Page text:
Aviation Historian 26
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P.Jarrett - Montrose at war
A marvellous panoramic view of the Montrose hangars, circa 1917/18. The two machines in the foreground are an Avro 504J, on the left, with a lot of indecipherable writing on its propeller blades, and a Sopwith F.1 Camel; and behind the Avro is a Sopwith Pup with banded interplane struts. Worthy of note in the distance, right of centre, is an extremely long striped windsock, and near its base stands the station ambulance.
Unlucky for some - Royal Aircraft Factory B.E.2e B3983 was built from spares at Montrose and was allotted to No 52 TS. On September 13, 1917, however, while 2nd Lt R. Jardine was making his second B.E.2e flight in it, he climbed too steeply and stalled, losing his life in the resulting crash and writing off the aircraft. Airco D.H.4s are just about visible in the distance on the right.
Unarmed le Rhone-engined Bristol Scout D serial 5598, built by the British & Colonial Aeroplane Co, displays ostentatious decoration of the kind usually confined to machines flown by instructors at training units. The fuselage sides are painted with fish-type “scales”, sinuous “veins” are painted on the underside of the upper wings, and large eyes and teeth adorn the front of the engine cowling, it is recorded that this machine was with No 18 TS by April 1918 and then with No 30 Wing. It then passed to No 2 Training Depot Station (TDS) at Gullane, on the southern shore of the Firth of Forth.
Unlucky for some - Royal Aircraft Factory B.E.2e B3983 was built from spares at Montrose and was allotted to No 52 TS. On September 13, 1917, however, while 2nd Lt R. Jardine was making his second B.E.2e flight in it, he climbed too steeply and stalled, losing his life in the resulting crash and writing off the aircraft. Airco D.H.4s are just about visible in the distance on the right.
This tangled mass of wreckage appears to be a close-up of Jardine’s B.E.2e, B3983, from the other side. It certainly appears to have an in-line vee engine, and the B.E.2e had a 90 h.p. RAF 1a. Various items of cockpit instrumentation are discernible in the foreground.
A marvellous panoramic view of the Montrose hangars, circa 1917/18. The two machines in the foreground are an Avro 504J, on the left, with a lot of indecipherable writing on its propeller blades, and a Sopwith F.1 Camel; and behind the Avro is a Sopwith Pup with banded interplane struts. Worthy of note in the distance, right of centre, is an extremely long striped windsock, and near its base stands the station ambulance.
Pine trees have arrested the descent of Avro 504J D197 of No 36 Training Squadron (TS) just in time to prevent it hitting the ground, and mechanics are setting about the unenviable task of retrieving it. The parent company’s stencilling is clearly evident on the rear fuselage. The aircraft was deleted from unit on April 1, 1918; the day the RAF was created and perhaps the date of the accident. Snow is visible on the ground and trees in the background.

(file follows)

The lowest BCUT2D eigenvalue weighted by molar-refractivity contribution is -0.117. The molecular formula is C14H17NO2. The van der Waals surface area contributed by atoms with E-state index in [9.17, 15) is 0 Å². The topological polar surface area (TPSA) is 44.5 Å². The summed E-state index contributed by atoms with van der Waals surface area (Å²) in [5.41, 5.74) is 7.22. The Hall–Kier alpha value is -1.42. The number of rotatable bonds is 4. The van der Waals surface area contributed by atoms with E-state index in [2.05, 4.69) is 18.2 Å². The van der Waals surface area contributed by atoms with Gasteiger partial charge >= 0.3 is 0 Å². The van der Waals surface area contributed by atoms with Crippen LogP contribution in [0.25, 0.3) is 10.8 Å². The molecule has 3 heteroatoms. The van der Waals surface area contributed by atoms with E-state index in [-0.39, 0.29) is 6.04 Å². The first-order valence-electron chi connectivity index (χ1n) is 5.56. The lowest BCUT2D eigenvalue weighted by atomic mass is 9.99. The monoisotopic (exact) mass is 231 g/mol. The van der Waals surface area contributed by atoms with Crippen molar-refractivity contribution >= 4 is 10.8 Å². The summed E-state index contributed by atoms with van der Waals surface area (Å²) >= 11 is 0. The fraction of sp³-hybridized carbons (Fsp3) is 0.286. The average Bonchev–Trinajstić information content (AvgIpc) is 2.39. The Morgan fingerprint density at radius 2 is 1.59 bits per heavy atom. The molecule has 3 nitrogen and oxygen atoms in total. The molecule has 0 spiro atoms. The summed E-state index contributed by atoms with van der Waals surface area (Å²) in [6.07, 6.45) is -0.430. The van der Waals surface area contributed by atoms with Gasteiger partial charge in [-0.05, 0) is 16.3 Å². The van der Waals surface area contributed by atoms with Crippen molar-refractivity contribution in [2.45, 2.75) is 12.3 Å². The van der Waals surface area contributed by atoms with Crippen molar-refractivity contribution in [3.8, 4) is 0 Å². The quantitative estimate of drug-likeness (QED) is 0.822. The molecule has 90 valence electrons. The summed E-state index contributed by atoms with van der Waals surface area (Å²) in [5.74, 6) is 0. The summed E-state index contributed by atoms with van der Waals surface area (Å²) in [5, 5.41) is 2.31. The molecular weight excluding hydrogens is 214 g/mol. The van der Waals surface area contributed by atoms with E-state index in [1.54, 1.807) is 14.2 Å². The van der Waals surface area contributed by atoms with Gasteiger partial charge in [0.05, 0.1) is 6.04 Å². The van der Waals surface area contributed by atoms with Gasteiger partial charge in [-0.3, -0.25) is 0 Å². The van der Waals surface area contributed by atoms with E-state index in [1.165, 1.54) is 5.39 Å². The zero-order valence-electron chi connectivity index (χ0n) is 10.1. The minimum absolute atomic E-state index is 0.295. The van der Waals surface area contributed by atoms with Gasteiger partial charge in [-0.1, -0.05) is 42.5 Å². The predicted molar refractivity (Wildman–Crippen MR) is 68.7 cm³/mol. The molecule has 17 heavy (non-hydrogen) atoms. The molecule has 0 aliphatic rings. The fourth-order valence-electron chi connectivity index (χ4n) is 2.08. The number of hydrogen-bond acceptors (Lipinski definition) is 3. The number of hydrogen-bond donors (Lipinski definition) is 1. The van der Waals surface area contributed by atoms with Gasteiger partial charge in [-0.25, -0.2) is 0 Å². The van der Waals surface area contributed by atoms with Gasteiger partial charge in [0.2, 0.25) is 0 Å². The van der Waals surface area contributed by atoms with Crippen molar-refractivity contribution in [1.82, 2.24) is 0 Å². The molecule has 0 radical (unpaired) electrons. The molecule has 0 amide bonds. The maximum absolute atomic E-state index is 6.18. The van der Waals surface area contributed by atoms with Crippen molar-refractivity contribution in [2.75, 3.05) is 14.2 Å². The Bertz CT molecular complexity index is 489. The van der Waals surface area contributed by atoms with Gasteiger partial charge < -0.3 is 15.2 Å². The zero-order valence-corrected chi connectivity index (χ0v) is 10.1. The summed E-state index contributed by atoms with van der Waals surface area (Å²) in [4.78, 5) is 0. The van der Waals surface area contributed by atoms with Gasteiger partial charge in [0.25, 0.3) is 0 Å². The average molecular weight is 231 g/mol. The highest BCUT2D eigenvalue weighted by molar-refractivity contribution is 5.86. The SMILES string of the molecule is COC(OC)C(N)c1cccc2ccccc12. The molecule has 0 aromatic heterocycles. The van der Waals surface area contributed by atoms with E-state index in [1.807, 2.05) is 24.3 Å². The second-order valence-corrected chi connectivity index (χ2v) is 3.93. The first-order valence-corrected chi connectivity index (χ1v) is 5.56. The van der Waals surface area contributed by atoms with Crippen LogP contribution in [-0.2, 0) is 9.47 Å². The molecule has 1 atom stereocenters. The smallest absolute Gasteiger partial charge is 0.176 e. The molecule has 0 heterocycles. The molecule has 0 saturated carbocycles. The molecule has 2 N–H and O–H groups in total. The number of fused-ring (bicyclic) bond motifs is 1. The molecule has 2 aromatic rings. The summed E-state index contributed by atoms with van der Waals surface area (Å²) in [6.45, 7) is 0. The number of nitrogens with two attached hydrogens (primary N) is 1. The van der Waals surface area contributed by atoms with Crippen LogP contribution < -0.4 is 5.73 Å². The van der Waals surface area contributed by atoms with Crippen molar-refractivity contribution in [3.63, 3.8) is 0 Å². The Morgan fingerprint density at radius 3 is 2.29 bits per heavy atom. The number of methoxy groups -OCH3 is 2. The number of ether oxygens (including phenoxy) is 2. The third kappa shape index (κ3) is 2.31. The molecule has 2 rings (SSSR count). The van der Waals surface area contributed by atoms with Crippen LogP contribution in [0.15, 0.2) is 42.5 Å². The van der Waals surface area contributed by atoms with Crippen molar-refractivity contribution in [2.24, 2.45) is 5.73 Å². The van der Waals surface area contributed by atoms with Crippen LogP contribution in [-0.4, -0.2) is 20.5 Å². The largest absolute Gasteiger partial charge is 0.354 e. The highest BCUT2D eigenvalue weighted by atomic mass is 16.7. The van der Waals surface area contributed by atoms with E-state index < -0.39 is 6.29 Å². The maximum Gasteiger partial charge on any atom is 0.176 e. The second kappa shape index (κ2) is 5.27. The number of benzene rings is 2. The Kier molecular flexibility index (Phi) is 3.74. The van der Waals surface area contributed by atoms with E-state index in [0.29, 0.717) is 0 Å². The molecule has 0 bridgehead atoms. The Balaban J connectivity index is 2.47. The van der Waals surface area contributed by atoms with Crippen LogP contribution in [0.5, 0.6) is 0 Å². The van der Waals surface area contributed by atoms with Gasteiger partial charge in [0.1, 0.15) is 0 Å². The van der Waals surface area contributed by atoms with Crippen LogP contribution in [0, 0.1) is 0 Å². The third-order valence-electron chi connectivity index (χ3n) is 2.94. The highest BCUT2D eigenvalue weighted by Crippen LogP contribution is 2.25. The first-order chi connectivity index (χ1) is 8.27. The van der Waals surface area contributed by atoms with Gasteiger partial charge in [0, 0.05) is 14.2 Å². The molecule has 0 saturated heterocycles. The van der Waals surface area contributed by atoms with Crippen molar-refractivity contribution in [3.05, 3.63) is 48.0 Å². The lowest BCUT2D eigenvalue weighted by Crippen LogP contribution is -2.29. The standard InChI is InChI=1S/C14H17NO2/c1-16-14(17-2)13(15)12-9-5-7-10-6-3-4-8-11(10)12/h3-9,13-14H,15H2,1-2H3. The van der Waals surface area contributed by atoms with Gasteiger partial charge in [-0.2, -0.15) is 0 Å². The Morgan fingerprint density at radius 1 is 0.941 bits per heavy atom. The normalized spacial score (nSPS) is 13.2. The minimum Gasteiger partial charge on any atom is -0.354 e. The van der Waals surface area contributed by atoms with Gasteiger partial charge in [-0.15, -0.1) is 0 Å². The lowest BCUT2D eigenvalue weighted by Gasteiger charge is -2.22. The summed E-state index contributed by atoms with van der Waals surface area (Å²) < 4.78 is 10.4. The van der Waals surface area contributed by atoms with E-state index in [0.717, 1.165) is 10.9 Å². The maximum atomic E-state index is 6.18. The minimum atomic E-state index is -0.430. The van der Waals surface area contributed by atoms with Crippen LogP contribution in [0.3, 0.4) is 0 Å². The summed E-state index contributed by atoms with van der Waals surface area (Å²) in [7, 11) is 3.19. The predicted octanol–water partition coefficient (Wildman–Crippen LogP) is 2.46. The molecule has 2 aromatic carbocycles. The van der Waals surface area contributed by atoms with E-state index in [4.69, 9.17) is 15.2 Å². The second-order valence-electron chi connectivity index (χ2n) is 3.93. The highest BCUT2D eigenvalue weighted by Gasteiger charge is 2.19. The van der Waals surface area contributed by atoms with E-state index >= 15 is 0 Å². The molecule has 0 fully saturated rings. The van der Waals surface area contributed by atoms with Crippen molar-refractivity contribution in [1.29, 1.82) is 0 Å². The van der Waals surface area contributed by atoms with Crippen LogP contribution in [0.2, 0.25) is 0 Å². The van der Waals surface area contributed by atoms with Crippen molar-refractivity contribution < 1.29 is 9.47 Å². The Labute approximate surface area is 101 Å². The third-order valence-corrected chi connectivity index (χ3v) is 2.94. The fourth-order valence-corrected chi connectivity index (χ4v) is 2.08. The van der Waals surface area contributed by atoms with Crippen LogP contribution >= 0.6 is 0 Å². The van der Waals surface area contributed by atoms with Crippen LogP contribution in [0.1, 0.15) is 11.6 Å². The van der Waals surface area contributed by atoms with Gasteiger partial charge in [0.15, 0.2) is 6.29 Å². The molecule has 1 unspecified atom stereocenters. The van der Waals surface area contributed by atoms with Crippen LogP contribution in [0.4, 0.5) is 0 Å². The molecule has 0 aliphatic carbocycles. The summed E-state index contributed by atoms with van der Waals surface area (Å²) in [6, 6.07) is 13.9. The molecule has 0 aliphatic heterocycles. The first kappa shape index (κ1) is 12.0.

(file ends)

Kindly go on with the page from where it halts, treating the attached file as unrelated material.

A wintry study of an Avro 504J fuselage after being towed from its crash site; quite probably that of D197 after its arboreal misadventure. To facilitate the wreck’s transport the wings have been removed and the interplane struts are piled in the rear cockpit, while the undercarriage has been laid, inverted, over the fuselage. Unarmed Sopwith Pup B7486 stands in the background. Powered by a Clerget rotary, this Pup served with No 6 TS and then No 30 Wing at Montrose until it was deleted from unit on June 15, 1918.
It is difficult to imagine just what happened for Avro 504J B4350 and Sopwith Pup C287 to end up in this predicament, but it was probably a taxying accident. The Pup was from a batch built by the Standard Motor Co, and the Avro, with a Gnome Monosoupape rotary engine, was built by the parent company. Intriguingly, there is a civilian schoolboy in the foreground on the right! The Avro spent its time with Nos 18 and 36 TSs and then with No 32 TDS, undergoing several changes of engine during its life. The Pup was with No 18 TS by June 1, 1918, but was deleted on June 11 - perhaps as a result of this mishap.
A marvellous panoramic view of the Montrose hangars, circa 1917/18. The two machines in the foreground are an Avro 504J, on the left, with a lot of indecipherable writing on its propeller blades, and a Sopwith F.1 Camel; and behind the Avro is a Sopwith Pup with banded interplane struts. Worthy of note in the distance, right of centre, is an extremely long striped windsock, and near its base stands the station ambulance.
A wintry study of an Avro 504J fuselage after being towed from its crash site; quite probably that of D197 after its arboreal misadventure. To facilitate the wreck’s transport the wings have been removed and the interplane struts are piled in the rear cockpit, while the undercarriage has been laid, inverted, over the fuselage. Unarmed Sopwith Pup B7486 stands in the background. Powered by a Clerget rotary, this Pup served with No 6 TS and then No 30 Wing at Montrose until it was deleted from unit on June 15, 1918.
It is difficult to imagine just what happened for Avro 504J B4350 and Sopwith Pup C287 to end up in this predicament, but it was probably a taxying accident. The Pup was from a batch built by the Standard Motor Co, and the Avro, with a Gnome Monosoupape rotary engine, was built by the parent company. Intriguingly, there is a civilian schoolboy in the foreground on the right! The Avro spent its time with Nos 18 and 36 TSs and then with No 32 TDS, undergoing several changes of engine during its life. The Pup was with No 18 TS by June 1, 1918, but was deleted on June 11 - perhaps as a result of this mishap.